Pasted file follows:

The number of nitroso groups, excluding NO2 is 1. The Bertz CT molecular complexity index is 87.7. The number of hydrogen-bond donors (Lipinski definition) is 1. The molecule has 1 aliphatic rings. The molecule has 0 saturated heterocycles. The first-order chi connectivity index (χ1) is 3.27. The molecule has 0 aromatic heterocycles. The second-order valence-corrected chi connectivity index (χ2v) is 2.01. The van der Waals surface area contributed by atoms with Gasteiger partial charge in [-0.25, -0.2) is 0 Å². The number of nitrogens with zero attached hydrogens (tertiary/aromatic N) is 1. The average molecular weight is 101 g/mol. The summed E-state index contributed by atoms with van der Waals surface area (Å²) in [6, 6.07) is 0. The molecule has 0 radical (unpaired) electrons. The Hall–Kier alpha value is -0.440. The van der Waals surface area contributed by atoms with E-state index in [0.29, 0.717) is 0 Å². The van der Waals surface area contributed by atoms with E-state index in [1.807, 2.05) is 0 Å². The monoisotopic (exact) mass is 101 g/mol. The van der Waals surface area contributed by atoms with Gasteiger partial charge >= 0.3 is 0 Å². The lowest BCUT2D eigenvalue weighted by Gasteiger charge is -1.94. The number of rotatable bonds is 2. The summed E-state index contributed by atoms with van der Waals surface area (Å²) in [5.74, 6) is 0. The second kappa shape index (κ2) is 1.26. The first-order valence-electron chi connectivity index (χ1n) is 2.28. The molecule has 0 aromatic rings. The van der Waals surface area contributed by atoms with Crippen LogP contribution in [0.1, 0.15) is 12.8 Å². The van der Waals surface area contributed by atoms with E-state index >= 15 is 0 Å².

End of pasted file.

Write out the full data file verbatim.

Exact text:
The number of nitroso groups, excluding NO2 is 1. The Bertz CT molecular complexity index is 87.7. The number of hydrogen-bond donors (Lipinski definition) is 1. The molecule has 1 aliphatic rings. The molecule has 0 saturated heterocycles. The first-order chi connectivity index (χ1) is 3.27. The molecule has 0 aromatic heterocycles. The second-order valence-corrected chi connectivity index (χ2v) is 2.01. The van der Waals surface area contributed by atoms with Gasteiger partial charge in [-0.25, -0.2) is 0 Å². The number of nitrogens with zero attached hydrogens (tertiary/aromatic N) is 1. The average molecular weight is 101 g/mol. The summed E-state index contributed by atoms with van der Waals surface area (Å²) in [6, 6.07) is 0. The molecule has 0 radical (unpaired) electrons. The Hall–Kier alpha value is -0.440. The van der Waals surface area contributed by atoms with E-state index in [0.29, 0.717) is 0 Å². The van der Waals surface area contributed by atoms with E-state index in [1.807, 2.05) is 0 Å². The monoisotopic (exact) mass is 101 g/mol. The van der Waals surface area contributed by atoms with Gasteiger partial charge >= 0.3 is 0 Å². The lowest BCUT2D eigenvalue weighted by Gasteiger charge is -1.94. The number of rotatable bonds is 2. The summed E-state index contributed by atoms with van der Waals surface area (Å²) in [5.74, 6) is 0. The second kappa shape index (κ2) is 1.26. The first-order valence-electron chi connectivity index (χ1n) is 2.28. The molecule has 0 aromatic rings. The van der Waals surface area contributed by atoms with Crippen LogP contribution in [0.1, 0.15) is 12.8 Å². The van der Waals surface area contributed by atoms with E-state index >= 15 is 0 Å².